Reconstructing shifts in diversification rates on phylogenetic trees

Michael J. Sanderson, Michael J. Donoghue

Research output: Contribution to journalReview articlepeer-review

139 Scopus citations


Few issues in evolutionary biology have received as much attention over the years or have generated as much controversy as those involving evolutionary rates. One unresolved issue is whether or not shifts in speciation and/or extinction rates are closely tied to the origin of 'key' innovations in evolution. This discussion has long been dominated by 'time-based' methods using data from the fossil record. Recently, however, attention has shifted to 'tree-based' methods, in which time, if it plays any role at all, is incorporated secondarily, usually based on molecular data. Tests of hypotheses about key innovations do require information about phylogenetic relationships, and some of these tests can be implemented without any information about time. However, every effort should be made to obtain information about time, which greatly increases the power of such tests.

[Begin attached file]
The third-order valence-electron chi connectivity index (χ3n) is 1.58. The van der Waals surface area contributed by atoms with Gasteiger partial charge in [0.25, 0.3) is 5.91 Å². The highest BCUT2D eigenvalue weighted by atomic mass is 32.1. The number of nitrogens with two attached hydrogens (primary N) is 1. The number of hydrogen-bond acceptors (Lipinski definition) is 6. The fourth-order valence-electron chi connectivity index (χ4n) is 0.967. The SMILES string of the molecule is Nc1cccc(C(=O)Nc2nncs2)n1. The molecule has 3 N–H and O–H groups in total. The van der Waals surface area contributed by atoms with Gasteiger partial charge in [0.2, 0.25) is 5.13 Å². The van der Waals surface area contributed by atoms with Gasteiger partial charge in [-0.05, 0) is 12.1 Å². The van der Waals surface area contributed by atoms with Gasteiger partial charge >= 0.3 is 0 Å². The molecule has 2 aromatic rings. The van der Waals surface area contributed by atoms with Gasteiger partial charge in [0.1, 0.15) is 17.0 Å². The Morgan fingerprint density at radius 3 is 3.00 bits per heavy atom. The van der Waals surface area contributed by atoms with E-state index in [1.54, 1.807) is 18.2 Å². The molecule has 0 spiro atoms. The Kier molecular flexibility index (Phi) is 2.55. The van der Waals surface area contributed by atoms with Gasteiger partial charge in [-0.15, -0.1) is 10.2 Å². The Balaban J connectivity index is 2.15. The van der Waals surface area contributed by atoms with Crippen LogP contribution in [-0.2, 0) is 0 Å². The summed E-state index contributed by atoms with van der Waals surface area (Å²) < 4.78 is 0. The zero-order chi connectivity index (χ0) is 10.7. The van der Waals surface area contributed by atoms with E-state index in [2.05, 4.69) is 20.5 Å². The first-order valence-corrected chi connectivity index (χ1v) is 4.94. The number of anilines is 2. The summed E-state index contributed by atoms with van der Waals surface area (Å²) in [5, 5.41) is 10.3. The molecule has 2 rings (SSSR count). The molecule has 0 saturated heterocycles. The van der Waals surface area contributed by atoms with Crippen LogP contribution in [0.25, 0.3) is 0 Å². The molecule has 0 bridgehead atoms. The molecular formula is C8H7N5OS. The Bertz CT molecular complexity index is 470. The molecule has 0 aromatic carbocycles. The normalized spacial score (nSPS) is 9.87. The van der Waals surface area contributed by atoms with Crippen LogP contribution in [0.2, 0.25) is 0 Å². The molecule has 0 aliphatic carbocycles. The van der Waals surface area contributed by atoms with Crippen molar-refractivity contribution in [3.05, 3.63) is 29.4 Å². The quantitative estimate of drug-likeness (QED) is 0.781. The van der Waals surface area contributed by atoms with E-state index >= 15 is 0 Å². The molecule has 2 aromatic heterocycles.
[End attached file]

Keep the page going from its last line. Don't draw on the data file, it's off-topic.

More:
Original languageEnglish (US)
Pages (from-to)15-20
Number of pages6
JournalTrends in Ecology and Evolution
Issue number1
StatePublished - Jan 1996

ASJC Scopus subject areas

  • Ecology, Evolution, Behavior and Systematics


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